Page:Essays Vol 1 (Ives, 1925).pdf/68

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Onc ne furent à tous toutes graces données.[1]

THUS we see that, in the gift of eloquence, some have facility and readiness, and, as they say, the tongue so well oiled,[2] that they are ready at every turn; others, less ready, never say any thing they have not thought out and elaborated. As rules are given to ladies for pursuing those games and bodily exercises which give advantage to their finest points, so, if I had to advise on similar lines in respect to these two different merits of eloquence, to which it would seem, in our time, that preachers and lawyers principally lay claim, the unready man would make the better preacher, it seems to me, and the other the better lawyer; for the reason that the profession of the former gives him as much leisure as he desires to prepare himself, and, moreover, his discourse[3] flows smoothly on, without interruption; whereas the exigencies of the advocate’s profession force him to enter the lists at any moment; and the unforeseen rejoinders of his opponent throw him out of his stride; so that he must needs take a new start on the instant. And yet, at the interview between Pope Clement and King Francis at Marseilles it happened, quite contrariwise, that Monsieur Poyet, a man who had passed his whole life at the bar and had a great reputation, having it in charge to make the harangue to the Pope, when he had long meditated upon it, — indeed, it was said that he had brought it from Paris all prepared, — the Pope, fearing lest something might be said to him which would offend the ambassadors of the other princes, who were in attendance upon him, sent to the king the argument which seemed to him most suited to the time and place. But it, by chance, was altogether different from that over which Monsieur Poyet had laboured; so that his harangue became useless, and it was necessary for him to compose another at once. But as he felt that he was incapable of doing this, Monsieur le Cardinal du Bellay had to undertake the duty.[4] (b) The lawer’s art is more difficult than the preacher’s, and yet we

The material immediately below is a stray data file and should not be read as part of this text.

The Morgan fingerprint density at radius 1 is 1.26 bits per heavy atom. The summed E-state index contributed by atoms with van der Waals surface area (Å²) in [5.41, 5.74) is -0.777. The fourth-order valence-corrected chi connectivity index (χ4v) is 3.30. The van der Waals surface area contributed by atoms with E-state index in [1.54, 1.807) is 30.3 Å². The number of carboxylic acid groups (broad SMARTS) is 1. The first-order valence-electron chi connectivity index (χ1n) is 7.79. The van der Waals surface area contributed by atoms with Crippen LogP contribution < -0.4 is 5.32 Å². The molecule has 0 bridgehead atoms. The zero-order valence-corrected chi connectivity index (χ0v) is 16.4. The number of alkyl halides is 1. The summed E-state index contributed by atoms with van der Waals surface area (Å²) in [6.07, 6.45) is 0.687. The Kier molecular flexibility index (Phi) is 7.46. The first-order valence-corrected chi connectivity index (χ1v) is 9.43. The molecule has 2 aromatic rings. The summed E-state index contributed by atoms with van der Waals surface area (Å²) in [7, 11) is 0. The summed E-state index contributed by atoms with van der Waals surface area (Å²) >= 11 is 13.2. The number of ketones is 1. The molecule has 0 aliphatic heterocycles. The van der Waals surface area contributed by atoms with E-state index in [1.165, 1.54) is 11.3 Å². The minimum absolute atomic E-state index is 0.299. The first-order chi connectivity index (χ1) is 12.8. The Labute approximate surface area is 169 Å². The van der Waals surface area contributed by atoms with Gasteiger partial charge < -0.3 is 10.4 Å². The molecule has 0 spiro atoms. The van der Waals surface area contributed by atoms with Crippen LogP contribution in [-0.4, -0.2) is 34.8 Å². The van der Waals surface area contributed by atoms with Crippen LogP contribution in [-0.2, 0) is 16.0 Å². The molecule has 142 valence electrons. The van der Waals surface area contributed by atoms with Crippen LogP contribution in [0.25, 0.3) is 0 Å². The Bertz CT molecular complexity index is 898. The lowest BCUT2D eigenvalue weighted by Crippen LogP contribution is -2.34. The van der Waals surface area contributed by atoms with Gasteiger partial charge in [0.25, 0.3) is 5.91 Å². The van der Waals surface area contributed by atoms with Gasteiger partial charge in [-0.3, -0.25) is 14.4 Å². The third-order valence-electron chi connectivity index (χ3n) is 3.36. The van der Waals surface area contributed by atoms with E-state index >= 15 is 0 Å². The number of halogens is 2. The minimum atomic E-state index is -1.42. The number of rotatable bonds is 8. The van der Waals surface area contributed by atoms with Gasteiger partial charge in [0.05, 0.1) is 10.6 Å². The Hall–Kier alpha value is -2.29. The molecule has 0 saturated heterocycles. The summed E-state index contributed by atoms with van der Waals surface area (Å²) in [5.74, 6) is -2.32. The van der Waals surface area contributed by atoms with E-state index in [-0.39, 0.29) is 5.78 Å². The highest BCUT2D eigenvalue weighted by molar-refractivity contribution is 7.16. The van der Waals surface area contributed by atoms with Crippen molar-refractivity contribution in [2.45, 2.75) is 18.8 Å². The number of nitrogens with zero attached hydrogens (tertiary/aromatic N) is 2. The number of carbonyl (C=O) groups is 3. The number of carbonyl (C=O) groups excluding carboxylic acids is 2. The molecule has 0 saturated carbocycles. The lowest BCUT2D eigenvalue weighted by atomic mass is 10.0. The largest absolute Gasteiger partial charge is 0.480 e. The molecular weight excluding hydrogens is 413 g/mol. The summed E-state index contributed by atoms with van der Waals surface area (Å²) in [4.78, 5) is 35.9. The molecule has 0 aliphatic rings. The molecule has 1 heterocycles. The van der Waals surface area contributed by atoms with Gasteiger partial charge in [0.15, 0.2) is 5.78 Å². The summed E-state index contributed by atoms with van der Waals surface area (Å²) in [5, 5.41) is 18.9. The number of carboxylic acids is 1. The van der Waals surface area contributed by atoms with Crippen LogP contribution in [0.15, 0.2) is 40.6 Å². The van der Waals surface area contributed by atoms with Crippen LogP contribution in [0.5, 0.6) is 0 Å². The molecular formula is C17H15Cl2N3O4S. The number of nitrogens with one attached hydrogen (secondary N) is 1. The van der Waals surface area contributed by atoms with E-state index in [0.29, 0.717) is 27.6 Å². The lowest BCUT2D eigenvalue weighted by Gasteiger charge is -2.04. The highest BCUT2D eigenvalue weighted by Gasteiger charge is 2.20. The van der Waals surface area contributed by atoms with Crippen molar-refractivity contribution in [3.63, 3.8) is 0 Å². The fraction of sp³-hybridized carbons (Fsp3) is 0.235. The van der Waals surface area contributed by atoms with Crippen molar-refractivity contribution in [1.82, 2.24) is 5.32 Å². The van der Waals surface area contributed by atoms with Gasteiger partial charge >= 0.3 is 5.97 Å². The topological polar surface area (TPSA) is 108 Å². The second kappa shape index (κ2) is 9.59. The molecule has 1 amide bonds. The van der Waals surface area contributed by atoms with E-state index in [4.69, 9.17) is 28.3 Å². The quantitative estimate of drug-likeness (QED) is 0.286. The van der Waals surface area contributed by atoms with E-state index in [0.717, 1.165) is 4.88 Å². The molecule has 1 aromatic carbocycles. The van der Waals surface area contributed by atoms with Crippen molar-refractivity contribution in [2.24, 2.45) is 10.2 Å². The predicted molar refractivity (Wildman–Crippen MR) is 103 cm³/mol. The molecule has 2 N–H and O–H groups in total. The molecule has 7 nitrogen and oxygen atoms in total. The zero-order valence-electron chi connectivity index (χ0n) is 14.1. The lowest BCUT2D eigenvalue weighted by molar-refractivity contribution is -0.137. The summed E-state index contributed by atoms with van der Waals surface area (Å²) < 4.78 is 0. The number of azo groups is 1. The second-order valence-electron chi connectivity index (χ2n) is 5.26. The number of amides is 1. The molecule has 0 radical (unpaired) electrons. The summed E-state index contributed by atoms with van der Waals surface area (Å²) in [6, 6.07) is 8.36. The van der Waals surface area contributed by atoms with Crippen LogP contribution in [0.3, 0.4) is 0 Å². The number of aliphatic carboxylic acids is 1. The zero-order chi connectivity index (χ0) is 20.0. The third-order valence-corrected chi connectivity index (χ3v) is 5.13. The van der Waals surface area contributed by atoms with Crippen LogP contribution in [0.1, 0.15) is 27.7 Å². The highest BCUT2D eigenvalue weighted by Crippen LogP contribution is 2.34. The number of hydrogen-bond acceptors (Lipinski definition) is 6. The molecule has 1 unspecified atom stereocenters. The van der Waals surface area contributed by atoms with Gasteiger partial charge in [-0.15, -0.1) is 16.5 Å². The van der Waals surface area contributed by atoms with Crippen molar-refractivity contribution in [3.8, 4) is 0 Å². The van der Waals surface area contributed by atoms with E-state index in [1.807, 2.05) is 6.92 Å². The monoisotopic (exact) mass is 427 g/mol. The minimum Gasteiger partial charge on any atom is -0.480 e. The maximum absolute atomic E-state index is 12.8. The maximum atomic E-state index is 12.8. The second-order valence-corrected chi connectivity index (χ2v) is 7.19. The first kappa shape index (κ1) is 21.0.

1. Never were all graces given to any man. — La Boëtie.
  2. Le boute-hors si aisé.
  3. Carrière.
  4. See du Bellay, IV.